01.    Descent into the Future (2020-2021)
Blausteinsee, North-Rhine Westphalia, Germany

Installation (fishtank, maps, picture) 185x50x50 cm (fishtank), 60x80x75 cm (map), 20x30 cm (print), video (18m30s, HD)

Thanks to Uli Lieven, Elena Khurtova, Montei Di Matteo, Miriam van Rijsingen, Mona Steinhauesser, Albath Goldschmiede Aachen, family Draaisma, Syver Petersen, Sadie Hale 

Team: Erik Linden (camera & diver) & Wiely Goorden (diver)

In North-Rhine Westphalia, a border region in the west of Germany, large landscapes are being excavated for lignite, a brown coal used to produce electricity. The practice leads to the largest excavation site in the world, unearthing many archaeological objects which are being archived in national musea. A popular method of dealing with the industrial excavation pits left in the landscape is to simply fill them with water, creating a tabula rasa within this landscape. Due to the fact that there is no local museum for the excavated land and villages, the landscape looses its natural and cultural characteristics, causing a sense of groundlessness amongst the local inhabitants. This feeling was witnessed in my own family history,  manifesting in the quote: ’I was born inside a lake’.

The installation focuses on the discovery of a unique fossil from the "Zukunft-West" (Future-West) lignite quarry in North Rhine-Westphalia, Germany. During excavations in this quarry a 12 million years old fish fossil from the Miocene era was found. The discovery represents the only fossil of a fish found in the wider area, and symbolizes the sacrifice of living ecosystems for fossil fuel, a natural product created through the dying of ancient ecosystems. In the Anthropogenic era in which it surfaces, the fossil gives a unique insight into a non-human time period when this landscape was still covered with a prehistoric sea; and thus closes a cycle, since the quarry was again filled with water after the excavations, turning it into the ‘Blausteinsee’.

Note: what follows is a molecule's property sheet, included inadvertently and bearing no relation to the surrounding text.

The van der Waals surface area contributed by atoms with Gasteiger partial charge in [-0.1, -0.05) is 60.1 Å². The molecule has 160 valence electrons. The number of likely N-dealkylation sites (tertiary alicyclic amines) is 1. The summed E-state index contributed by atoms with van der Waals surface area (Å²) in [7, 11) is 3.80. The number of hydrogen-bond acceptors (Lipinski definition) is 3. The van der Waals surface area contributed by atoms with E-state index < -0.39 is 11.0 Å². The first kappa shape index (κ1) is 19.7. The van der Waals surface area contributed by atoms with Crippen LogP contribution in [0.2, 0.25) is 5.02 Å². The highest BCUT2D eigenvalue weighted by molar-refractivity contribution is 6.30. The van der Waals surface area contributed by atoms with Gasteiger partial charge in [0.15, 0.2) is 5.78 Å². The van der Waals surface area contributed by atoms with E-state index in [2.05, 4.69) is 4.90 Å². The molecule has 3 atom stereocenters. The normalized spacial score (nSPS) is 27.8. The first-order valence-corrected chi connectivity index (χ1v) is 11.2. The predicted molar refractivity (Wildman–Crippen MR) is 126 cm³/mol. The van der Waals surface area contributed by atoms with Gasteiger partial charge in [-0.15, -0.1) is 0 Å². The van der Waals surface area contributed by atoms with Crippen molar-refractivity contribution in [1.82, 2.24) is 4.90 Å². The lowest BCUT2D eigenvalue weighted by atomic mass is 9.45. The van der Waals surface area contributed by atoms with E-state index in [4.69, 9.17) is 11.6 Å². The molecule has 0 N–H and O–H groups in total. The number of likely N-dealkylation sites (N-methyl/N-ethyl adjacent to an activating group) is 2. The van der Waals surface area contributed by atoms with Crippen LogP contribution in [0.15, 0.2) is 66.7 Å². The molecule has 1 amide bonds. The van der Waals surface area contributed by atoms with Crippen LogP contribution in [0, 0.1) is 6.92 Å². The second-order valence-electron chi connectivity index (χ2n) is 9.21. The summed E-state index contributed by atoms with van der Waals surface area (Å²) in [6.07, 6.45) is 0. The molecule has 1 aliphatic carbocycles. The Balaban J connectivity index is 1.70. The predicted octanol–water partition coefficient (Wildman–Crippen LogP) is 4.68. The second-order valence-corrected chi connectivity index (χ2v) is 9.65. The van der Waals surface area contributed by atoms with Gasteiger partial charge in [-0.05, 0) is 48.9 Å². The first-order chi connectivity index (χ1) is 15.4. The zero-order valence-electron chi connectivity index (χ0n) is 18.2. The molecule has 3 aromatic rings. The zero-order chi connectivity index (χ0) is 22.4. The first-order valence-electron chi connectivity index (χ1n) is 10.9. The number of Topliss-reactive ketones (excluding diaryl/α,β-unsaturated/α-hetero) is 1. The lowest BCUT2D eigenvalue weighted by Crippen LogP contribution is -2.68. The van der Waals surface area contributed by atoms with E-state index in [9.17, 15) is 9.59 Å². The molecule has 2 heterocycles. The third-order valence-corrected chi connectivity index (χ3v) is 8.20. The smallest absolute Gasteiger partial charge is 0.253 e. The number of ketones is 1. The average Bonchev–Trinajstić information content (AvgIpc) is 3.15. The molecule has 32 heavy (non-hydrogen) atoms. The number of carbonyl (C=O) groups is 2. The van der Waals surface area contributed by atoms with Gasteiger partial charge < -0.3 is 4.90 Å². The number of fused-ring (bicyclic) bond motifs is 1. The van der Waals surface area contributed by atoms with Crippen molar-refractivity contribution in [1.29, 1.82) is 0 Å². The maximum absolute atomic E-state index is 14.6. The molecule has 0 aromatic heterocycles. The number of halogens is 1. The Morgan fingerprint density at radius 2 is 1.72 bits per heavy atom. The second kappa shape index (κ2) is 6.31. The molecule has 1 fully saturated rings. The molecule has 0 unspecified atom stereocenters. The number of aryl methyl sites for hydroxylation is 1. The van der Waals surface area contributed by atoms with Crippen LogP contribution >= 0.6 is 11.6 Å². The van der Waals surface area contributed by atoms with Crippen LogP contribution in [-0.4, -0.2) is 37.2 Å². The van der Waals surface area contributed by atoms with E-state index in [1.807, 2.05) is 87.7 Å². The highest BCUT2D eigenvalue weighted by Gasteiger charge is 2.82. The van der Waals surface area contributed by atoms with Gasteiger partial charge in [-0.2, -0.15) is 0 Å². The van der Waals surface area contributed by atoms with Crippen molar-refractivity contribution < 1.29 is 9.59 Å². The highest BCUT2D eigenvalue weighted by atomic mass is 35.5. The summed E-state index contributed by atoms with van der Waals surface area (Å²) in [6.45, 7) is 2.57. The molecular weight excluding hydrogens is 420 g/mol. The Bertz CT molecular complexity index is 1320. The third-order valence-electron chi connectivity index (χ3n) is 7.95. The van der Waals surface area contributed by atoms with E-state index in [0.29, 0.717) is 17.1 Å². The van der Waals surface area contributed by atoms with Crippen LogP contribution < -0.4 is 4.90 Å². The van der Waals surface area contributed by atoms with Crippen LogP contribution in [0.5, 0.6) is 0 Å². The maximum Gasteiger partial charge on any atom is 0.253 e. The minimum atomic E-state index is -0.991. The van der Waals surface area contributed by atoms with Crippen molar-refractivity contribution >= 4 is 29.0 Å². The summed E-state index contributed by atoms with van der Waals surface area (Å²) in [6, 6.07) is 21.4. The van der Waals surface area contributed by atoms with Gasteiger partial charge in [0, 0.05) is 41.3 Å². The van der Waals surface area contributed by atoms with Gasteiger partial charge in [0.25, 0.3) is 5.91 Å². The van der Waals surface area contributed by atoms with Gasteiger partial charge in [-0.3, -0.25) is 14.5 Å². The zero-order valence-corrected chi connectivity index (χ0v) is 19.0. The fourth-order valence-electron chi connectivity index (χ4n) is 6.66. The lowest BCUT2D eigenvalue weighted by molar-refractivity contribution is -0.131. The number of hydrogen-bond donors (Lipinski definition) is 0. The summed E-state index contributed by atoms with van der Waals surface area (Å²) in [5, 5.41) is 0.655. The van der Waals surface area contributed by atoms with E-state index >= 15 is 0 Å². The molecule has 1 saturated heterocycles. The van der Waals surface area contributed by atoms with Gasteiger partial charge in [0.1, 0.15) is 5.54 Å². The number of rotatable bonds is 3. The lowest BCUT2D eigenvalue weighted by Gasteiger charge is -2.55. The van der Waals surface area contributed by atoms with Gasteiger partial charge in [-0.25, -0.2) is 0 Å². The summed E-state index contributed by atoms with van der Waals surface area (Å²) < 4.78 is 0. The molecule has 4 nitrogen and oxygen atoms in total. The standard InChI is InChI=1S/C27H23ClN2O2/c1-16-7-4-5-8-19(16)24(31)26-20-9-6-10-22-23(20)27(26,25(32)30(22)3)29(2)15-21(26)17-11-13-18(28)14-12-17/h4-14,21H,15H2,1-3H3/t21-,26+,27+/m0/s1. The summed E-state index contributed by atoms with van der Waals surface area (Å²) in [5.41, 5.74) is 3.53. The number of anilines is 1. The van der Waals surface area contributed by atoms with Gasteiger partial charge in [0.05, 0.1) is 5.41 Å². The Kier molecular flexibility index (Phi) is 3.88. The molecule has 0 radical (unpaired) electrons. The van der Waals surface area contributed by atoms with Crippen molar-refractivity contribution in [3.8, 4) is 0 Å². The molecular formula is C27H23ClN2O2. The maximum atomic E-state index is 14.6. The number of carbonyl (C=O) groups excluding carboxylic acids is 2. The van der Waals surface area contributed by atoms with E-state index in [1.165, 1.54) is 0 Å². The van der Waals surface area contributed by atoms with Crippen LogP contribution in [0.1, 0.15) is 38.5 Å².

The installation Descent into the Future I (2020) shows a set-up for a temporary underwater museum for divers, from whereon a diving expedition into the lake could develop. For this installation, the finding place of the fossil was retraced on old maps of the quarry, and the original fish fossil was replicated using 3D-scan technology and clay, making it again fit for life underwater. In order to acquire a sense of place, the contemporary geographical and diver map of the Blausteinsee were merged with historical maps of the ‘old’ landscape, creating an historical overlap wherein the fish-fossil location was shown using a pin. The map and water tanks are enlightened, hinting to the electricity which is produced by the lignite industry. In the installation, the fish fossil is united with the Round Goby, the fish which ascended from the fossil, and the water of the Blausteinsee. By bringing the fish together with the current chemical composition of the water from the lake (a chemistry which is influenced by industrial remnants within the water) an exchange between the past and the present of the landscape is being established, visible to the visitors of the exhibition.

Exactly one year after the fish-fossil was replicated, it was replaced on its original finding spot within the Blausteinsee. The journey was filmed, resulting in a video. By doing so, we performed a ritual which closed the material cycle of this landscape by returning an archaeological object to its thoroughly changed finding place. Carried by two local divers, the fossil was brought 40 meter down inside the lake. To our immense surprise, the only fish caught on film by the divers were Round Goby’s - the exact fish species which used to live in this landscape during the Pliocene and which ascended from the fossilized fish preserved in the archaeological find we were returning. On its way down, the divers filmed this fish species and the industrial remnants of the underwatermuseum which was once placed here by the lignite industry, illustrating the idle hope to make this place into a new, bustling diving hotspot and showing how the water itself reacted throughout time to the industrial changes within the landscape, causing an unbearable ecological scenario underneath the water surface. Amongst ambivalent objects like sunken car tires, Christmas trees and toilet seats, the fish fossil now stays in the depth as a valuable and meaningful object, showing the site-specific history and changing of this landscape to the divers visiting the perished underwatermuseum.

Descent into the Future from Deep Time Agency on Vimeo.

© Deep Time Agency, 2022